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“Trailblazer: A Pioneering Journalist’s Fight to Make the Media Look More Like America” by Dorothy Butler Gilliam
March 7, 2019 at 7:00 pm - 8:00 pm
The longtime Washington Post reporter, editor, and columnist will fill in a local crowd on her new memoir at this appearance (free). We asked Gilliam what it was like to start her job as the paper’s first black female reporter.
– “I had something in my mind that one of my college professors said: ‘You have so many handicaps, you’ll probably make it.’ I thought, ‘Handicaps? My race and my gender are considered handicaps?’ Things I have no control over. That was kind of passing through my mind.”
– “I knew that I wanted the job, that I wanted to do the job well, and I would do the job to the best of my ability. I felt like I was prepared; I wasn’t. I hadn’t had daily-newspaper experience, except at Columbia. I knew I had to gain experience writing for a daily paper, writing quickly. So I had those thoughts in my mind: This is going to be tough.”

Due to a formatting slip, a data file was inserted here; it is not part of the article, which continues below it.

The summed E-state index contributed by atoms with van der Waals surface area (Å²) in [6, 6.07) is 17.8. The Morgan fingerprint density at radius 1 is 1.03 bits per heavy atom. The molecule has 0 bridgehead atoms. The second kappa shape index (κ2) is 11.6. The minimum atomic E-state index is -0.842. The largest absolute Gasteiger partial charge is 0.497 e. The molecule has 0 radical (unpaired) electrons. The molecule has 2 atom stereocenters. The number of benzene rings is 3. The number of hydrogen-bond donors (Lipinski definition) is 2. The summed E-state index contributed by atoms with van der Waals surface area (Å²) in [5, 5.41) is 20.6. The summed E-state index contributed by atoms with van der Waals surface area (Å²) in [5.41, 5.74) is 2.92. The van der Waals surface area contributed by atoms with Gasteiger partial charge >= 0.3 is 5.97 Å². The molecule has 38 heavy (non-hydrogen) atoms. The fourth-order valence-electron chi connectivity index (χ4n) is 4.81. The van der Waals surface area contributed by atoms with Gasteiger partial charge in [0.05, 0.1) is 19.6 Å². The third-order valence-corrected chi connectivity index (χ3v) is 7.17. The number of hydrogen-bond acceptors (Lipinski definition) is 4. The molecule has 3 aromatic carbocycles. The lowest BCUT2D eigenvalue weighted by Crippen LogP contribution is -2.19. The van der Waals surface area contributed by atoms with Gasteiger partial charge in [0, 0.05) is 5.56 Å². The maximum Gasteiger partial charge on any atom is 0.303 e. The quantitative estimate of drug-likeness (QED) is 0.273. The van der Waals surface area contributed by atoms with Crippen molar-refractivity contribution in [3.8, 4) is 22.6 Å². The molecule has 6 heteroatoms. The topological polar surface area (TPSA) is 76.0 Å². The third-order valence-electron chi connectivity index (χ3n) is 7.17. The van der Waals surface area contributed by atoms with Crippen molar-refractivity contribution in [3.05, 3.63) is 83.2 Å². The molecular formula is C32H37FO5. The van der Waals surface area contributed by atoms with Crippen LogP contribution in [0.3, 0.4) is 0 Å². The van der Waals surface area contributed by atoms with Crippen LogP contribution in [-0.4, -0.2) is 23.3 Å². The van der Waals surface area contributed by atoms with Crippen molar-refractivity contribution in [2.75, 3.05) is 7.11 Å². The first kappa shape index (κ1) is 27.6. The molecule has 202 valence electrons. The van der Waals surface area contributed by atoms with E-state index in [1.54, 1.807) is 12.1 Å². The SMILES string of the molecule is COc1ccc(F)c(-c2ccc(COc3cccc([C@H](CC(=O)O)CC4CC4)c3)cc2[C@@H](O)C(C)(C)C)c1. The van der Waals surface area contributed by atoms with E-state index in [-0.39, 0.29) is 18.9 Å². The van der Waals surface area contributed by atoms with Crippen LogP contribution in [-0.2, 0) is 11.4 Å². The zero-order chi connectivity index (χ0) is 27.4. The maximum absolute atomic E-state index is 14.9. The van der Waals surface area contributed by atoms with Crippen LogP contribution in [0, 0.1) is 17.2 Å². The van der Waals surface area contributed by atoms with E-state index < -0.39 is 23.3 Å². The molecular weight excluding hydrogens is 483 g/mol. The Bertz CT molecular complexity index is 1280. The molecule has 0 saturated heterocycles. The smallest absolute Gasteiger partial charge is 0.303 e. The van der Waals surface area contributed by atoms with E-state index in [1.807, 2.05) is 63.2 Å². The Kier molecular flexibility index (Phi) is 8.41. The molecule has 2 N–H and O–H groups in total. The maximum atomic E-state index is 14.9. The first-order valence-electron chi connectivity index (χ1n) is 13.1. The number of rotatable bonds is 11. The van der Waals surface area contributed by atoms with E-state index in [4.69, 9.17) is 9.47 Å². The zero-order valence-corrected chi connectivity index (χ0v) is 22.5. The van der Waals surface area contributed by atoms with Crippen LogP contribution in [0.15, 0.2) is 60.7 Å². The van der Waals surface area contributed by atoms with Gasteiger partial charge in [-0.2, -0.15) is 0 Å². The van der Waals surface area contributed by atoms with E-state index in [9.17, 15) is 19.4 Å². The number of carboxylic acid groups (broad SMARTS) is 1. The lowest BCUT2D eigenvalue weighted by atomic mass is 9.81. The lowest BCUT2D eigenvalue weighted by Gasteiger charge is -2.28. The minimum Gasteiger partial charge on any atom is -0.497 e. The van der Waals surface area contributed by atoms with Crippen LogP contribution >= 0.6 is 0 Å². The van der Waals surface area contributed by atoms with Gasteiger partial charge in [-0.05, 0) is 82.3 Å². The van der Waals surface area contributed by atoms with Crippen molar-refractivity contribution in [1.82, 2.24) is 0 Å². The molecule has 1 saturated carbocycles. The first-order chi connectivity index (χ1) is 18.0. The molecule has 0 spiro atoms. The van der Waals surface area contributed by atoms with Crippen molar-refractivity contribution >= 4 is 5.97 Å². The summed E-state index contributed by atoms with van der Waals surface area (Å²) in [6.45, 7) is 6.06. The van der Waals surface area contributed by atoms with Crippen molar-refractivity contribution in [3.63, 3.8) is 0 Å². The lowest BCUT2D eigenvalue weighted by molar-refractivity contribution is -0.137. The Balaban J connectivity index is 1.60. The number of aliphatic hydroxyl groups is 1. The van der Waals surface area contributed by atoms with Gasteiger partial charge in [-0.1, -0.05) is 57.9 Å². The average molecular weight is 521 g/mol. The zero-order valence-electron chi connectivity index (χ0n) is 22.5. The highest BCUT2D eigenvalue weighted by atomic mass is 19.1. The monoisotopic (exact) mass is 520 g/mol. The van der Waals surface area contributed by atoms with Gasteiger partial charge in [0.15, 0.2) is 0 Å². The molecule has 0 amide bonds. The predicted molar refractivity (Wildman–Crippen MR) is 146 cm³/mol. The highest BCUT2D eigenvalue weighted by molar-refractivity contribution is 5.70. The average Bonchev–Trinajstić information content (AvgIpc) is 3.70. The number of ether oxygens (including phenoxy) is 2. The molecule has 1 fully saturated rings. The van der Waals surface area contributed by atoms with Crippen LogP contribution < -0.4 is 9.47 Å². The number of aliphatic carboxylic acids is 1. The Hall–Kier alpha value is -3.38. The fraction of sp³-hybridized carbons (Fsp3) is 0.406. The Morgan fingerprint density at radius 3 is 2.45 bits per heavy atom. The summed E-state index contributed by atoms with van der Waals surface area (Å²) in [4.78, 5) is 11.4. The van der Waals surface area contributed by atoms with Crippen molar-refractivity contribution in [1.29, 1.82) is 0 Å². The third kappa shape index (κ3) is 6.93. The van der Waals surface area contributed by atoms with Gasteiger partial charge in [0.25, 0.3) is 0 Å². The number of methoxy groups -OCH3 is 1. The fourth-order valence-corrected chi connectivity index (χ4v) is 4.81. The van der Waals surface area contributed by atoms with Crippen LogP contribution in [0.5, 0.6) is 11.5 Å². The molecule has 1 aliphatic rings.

– “But I came of age in a strong family. I had a dad who was a minister, a mom who—both of them had some higher education. I came of age in a religious community, where I was taught that I was special and that I could do unusual things.”
– “The Post was an exciting place to work. I can remember I was sent on an assignment—a very routine assignment to the White House when John F. Kennedy was President. Just being within shouting distance of him, I thought I was going to faint. But I didn’t faint. I got the story.”
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